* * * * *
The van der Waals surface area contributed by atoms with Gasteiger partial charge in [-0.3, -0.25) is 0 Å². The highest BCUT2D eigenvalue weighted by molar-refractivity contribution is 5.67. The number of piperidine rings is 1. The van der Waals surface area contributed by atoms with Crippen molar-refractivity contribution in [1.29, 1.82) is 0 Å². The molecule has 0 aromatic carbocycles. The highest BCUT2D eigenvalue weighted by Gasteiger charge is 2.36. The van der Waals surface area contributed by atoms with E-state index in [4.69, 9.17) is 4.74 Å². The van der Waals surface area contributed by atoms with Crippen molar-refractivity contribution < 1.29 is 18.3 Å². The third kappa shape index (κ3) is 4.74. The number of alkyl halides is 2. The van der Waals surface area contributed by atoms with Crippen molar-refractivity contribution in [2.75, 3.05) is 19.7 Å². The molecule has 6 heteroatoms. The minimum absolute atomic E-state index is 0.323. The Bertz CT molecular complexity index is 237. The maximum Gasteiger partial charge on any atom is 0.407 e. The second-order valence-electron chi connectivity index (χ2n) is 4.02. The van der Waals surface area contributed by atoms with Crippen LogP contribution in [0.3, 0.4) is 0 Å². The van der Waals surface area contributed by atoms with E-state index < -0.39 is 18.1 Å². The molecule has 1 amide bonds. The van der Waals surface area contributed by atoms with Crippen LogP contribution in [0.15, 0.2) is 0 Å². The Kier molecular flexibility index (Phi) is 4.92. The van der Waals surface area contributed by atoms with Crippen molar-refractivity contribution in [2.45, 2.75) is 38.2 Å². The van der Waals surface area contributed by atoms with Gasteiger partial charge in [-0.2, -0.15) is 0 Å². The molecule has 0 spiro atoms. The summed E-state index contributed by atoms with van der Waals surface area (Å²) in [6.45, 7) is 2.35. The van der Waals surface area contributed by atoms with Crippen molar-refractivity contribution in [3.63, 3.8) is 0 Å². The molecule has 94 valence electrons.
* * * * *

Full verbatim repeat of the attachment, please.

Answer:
The van der Waals surface area contributed by atoms with Gasteiger partial charge in [-0.3, -0.25) is 0 Å². The highest BCUT2D eigenvalue weighted by molar-refractivity contribution is 5.67. The number of piperidine rings is 1. The van der Waals surface area contributed by atoms with Crippen molar-refractivity contribution in [1.29, 1.82) is 0 Å². The molecule has 0 aromatic carbocycles. The highest BCUT2D eigenvalue weighted by Gasteiger charge is 2.36. The van der Waals surface area contributed by atoms with E-state index in [4.69, 9.17) is 4.74 Å². The van der Waals surface area contributed by atoms with Crippen molar-refractivity contribution < 1.29 is 18.3 Å². The third kappa shape index (κ3) is 4.74. The number of alkyl halides is 2. The van der Waals surface area contributed by atoms with Crippen molar-refractivity contribution in [2.75, 3.05) is 19.7 Å². The molecule has 6 heteroatoms. The minimum absolute atomic E-state index is 0.323. The Bertz CT molecular complexity index is 237. The maximum Gasteiger partial charge on any atom is 0.407 e. The second-order valence-electron chi connectivity index (χ2n) is 4.02. The van der Waals surface area contributed by atoms with Crippen LogP contribution in [0.3, 0.4) is 0 Å². The van der Waals surface area contributed by atoms with E-state index < -0.39 is 18.1 Å². The molecule has 1 amide bonds. The van der Waals surface area contributed by atoms with Crippen LogP contribution in [0.15, 0.2) is 0 Å². The Kier molecular flexibility index (Phi) is 4.92. The van der Waals surface area contributed by atoms with Crippen molar-refractivity contribution in [2.45, 2.75) is 38.2 Å². The van der Waals surface area contributed by atoms with Gasteiger partial charge in [-0.2, -0.15) is 0 Å². The molecule has 0 spiro atoms. The summed E-state index contributed by atoms with van der Waals surface area (Å²) in [6.45, 7) is 2.35. The van der Waals surface area contributed by atoms with Crippen molar-refractivity contribution in [3.63, 3.8) is 0 Å². The molecule has 94 valence electrons.